13 CEUs for BBS, BRN, 13 CEs for Psychologists.

Mental Health First Aid (MHFA)

8 hours in one day, or two 
4-hour sessions

Community-based organizations including gatekeepers such as police officers, primary care workers, teachers, faith communities, college representatives. 
Must be 18 years and older to participate

Overview of mental illness and substance use disorders including risk factors & warning signs of mental health problems.  Programs specific to helping either Youth ages 12-18 or Adults. Participants learn a 5-step action plan to help someone in both crisis or non-crisis situations.  Also available in Spanish.

Recognizing and Responding to Suicide Risk (RRSR)

2 days

Health and Mental Health Professionals

Advanced interactive training for clinicians. Teaches effective assessment and management for suicide risk.  12 CEUs for BBS, BRN, 12 CEs for Psychologists.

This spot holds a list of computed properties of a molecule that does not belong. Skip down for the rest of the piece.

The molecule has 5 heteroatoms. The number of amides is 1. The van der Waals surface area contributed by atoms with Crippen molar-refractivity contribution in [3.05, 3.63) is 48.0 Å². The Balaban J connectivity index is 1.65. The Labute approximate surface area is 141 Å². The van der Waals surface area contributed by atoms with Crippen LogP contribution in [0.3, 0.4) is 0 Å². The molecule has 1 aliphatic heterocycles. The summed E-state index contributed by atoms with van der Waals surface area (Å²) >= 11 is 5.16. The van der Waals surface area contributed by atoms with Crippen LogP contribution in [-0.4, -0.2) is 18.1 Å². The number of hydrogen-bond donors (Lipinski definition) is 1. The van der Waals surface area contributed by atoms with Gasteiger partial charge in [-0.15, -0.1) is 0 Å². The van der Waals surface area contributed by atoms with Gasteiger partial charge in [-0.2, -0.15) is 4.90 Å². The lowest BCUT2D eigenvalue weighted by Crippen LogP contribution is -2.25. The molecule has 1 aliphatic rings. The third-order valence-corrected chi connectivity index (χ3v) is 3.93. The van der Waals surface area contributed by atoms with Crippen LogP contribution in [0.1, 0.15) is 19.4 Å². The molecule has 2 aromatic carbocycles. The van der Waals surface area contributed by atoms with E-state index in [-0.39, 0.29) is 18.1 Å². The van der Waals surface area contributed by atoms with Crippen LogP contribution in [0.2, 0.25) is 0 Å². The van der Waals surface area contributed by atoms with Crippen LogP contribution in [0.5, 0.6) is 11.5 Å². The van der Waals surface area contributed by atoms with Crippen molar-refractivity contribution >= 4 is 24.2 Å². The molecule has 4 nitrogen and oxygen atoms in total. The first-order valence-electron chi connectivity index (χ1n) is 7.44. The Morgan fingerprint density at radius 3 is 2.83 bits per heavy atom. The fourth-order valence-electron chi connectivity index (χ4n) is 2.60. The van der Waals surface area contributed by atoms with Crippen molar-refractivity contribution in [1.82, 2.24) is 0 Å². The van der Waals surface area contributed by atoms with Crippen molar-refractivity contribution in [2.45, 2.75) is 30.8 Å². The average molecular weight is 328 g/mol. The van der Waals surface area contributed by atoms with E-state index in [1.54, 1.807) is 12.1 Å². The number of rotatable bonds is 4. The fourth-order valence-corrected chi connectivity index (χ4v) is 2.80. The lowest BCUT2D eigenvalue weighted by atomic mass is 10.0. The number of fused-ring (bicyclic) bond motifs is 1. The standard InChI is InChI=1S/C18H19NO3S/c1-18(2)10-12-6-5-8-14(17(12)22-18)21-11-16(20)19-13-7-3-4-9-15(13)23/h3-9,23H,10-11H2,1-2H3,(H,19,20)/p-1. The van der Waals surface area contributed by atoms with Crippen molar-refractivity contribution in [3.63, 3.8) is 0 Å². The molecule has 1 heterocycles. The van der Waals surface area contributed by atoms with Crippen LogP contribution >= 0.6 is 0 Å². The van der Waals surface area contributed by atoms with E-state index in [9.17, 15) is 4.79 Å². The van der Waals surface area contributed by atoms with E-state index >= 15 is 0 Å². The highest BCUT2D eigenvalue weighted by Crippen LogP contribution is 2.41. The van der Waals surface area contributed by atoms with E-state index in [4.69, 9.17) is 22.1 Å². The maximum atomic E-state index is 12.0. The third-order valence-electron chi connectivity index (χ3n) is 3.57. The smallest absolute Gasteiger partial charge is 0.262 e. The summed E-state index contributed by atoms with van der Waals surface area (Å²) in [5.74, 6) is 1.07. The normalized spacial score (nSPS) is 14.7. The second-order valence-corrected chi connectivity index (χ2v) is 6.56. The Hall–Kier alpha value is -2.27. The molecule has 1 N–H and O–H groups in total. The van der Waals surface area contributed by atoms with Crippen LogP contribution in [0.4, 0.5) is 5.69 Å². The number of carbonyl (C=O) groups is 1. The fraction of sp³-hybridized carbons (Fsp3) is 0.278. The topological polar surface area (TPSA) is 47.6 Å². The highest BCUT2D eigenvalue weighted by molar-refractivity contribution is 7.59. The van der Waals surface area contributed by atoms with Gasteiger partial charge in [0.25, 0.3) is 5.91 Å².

Assessing and Managing Suicide Risk (AMSR)

1 day

Health and Mental Health Professionals

Interactive training for clinicians.  A mix of lecture, video and exercises with the goal of building confidence and competence in assessing and managing suicide risk.  6.5 CEUs for BBS and Psychologists.

Suicide to Hope          8 hours in one day Clinicians and other professional caregivers who work with persons recently at risk of and currently safe from suicide. Completion of suicide first aid training in the last 2 years highly desirable.  Highly interactive workshop with a mix of large group and small group discussion and simulations.   Provides tools to help professional caregivers and persons with experiences of suicide work together to develop achievable recovery and growth goals.

To learn more about any of the above trainings or to make a training request, please contact us at

“Every Californian is Part of the Solution”

Characteristics of Our Population

Too many young lives are lost to suicide. According to the American Association of Suicidology, suicide ranks as the third leading cause of death for young people (ages 15-19 and 15-24); only accidents and homicides occur more frequently.